Where to simulate and test Microprocessor designs? [closed]

I'm reading book on computer architecture by Patterson and Hennessy. Now I'm much interested in designing a real-time working microprocessor. But i didn't have any idea where to start from! I started to learn VHDL so suggest me something from where i can design processor from gate level and implement it on real working hardware.

EDIT: Since I mentioned that I'm a bit familiar with VHDL so simulation using VHDL will be more easy. But what i am actually concerned is that if VHDL simulates my design perfectly will this design also work well on real time hardware(FPGA Board)? What are the precautions to be taken to ensure same OR is there any other software(tool) which is more nearer to reality and considers most of real time challenges in simulation? To be more specific i want to know how engineers at Intel, IBM, Tilera or AMD design, simulate and verify their Processors designs? What are those techniques and processes?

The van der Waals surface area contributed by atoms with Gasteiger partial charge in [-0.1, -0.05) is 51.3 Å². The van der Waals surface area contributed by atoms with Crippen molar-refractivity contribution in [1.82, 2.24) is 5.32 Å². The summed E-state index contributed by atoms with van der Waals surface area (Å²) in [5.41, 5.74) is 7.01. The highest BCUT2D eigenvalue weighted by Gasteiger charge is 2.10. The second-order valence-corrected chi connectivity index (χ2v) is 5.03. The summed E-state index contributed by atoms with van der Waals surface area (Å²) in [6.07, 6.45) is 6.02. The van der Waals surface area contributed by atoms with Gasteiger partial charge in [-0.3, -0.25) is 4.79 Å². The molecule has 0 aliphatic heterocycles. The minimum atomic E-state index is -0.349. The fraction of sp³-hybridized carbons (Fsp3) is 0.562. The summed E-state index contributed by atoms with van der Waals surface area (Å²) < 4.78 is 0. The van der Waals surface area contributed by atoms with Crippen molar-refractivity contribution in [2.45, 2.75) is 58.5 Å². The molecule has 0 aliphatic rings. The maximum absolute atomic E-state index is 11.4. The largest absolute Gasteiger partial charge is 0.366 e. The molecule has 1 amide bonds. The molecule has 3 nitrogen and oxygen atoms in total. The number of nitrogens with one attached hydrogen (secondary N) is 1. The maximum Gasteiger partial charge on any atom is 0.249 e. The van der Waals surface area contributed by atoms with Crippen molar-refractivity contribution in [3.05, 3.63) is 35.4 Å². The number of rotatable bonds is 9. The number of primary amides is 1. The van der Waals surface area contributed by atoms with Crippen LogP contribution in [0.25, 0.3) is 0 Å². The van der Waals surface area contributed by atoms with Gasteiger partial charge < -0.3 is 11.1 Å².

closed as too broad by Matt Young, Leon Heller, Ricardo, Keelan, placeholderOct 28 '14 at 1:22

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• It would be best to tackle each individual part of a processor separately and build from there. Even a basic arithmetic logic unit will be a good challenge to build from scratch. A very small FPGA would be a good place to test in hardware, but you could simulate for free. – David Oct 27 '14 at 20:13
• It will also be great if I'm able to build an ALU but question still remained unanswered where to simulate and FPGA board is best? – shafeeq Oct 27 '14 at 20:21
• Any of the vendors tools will allow you to simulate for free, this will be fine for basic designs. Look up Xilinx or Altera and grab their latest installer, then work through the examples. – David Oct 27 '14 at 20:25
• Or the free open-source VHDL simulator, ghdl. sourceforge.net/projects/ghdl-updates – Brian Drummond Oct 27 '14 at 20:41
• Opencores.org has open-source HDL design repository, good place to check so you avoid reinventing the wheel. – MarkU Oct 27 '14 at 21:19

• There is a very important point in your answer - if your ultimate goal is to implement the functionality on a real device (e.g. FPGA or CPLD) then you need to be very careful to use VHDL or Verilog "correctly". There is no sense in writing a model that uses features intended for simulation (e.g. wait until) if you want it to end up in real silicon. – David Oct 27 '14 at 21:57